Child support payments typically end once the child reaches 18 years old. However, there are several exceptions to this. A few circumstances that may lead to additional child support payments past the age of eighteen include a child still in school, a child with special needs, and a parent who still owes past-due child support payments.
Child support payments are one of the most critical parts of any divorce agreement. Whether you are the paying parent or the receiving parent, make sure you are fully aware of all of the rules in place regarding your child support payments. That way, you won’t run into any nasty surprises along the way. Some of the more common circumstances that can lead to an extension of child support beyond age 18 include:
- State laws on the age of majority
- A child who is still in school
- A child with special needs
- Special Agreement
- Back pay
State Laws on the Age of Majority
The age of majority is when the law determines that an individual has transitioned from being a child into being an adult. In most states, the age of majority is 18 years old. However, in some states, this age may be 19 or 21. Child support law typically states that child support will continue until the child reaches the age of majority.
A Child Who Is Still in School
Most children turn 18 while still in high school. In this case, if 18 is the age of majority in your state, child support will likely continue until the child graduates from high school or has their 19th birthday, whichever comes first. Some states also allow for extended child support beyond the age of majority if the child is pursuing their GED.
A child enrolled in college can lead to a wide range of different scenarios depending on the state where the child support is decided. In cases where child support does continue into college, the amount of payments often gets modified from the original child support agreement.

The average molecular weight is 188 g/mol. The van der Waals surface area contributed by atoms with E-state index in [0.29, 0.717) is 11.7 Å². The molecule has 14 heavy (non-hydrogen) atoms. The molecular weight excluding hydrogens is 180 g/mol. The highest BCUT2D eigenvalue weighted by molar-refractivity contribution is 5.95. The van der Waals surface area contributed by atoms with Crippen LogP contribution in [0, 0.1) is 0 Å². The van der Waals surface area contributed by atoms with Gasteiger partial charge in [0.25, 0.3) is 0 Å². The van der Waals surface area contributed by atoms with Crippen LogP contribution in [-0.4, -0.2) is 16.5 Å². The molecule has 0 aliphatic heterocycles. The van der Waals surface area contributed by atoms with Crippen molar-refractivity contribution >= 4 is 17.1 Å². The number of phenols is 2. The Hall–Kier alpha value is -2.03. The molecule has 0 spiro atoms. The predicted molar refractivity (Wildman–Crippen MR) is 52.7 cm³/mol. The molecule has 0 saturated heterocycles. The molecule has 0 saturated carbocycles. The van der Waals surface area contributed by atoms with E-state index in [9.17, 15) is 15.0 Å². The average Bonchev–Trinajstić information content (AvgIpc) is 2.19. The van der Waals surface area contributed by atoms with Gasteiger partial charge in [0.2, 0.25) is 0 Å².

In some states, child support automatically continues past the age of majority if the child is enrolled in college. In others, it is up to the discretion of the judge whether to extend child support into college. The judge will consider a number of factors when deciding whether to continue support. California child support laws, along with the laws of several other states, specifically prohibit a judge from awarding child support payments that continue into college.
A Child With Special Needs
In cases involving a child with special needs, child support often continues past the age of majority. In cases like this, there is the possibility that child support payments will carry on indefinitely. If the child is never able to be self-dependent and requires parental care for their entire life, then child support payments will likely continue.
For one reason or another, parents may reach an agreement to extend the child support agreement past the age of majority. While this is not especially common, it does happen, and the reasons are varied and often unique. The situation in which this is most seen is in states that don’t allow for child support rulings for children enrolled in college.
In situations where the paying parent has missed child support payments and still owes back payments once the child reaches the age of majority, they are not released from their obligation. The paying parent must continue sending money until the debt has been paid in full.
Child Support Agreements
Generally, the purpose of child support payments is to provide the children with consistency and allow their lives to continue as close as possible to how they would have gone had their parents stayed together. So, for the most part, states take this into consideration when deciding on child support past the age of majority the same as they do when deciding on child support payments for a young child.
In situations where a child likely would receive financial support from their parents past the age of majority had the parents stayed together (like in the case of a child with special needs), child support payments are likely to continue. Some of those judgments are easy to make at the time of the original child support agreement. But others become more evident later on, and child support agreements that extend past the age of majority often need to be reevaluated once the child has reached that age.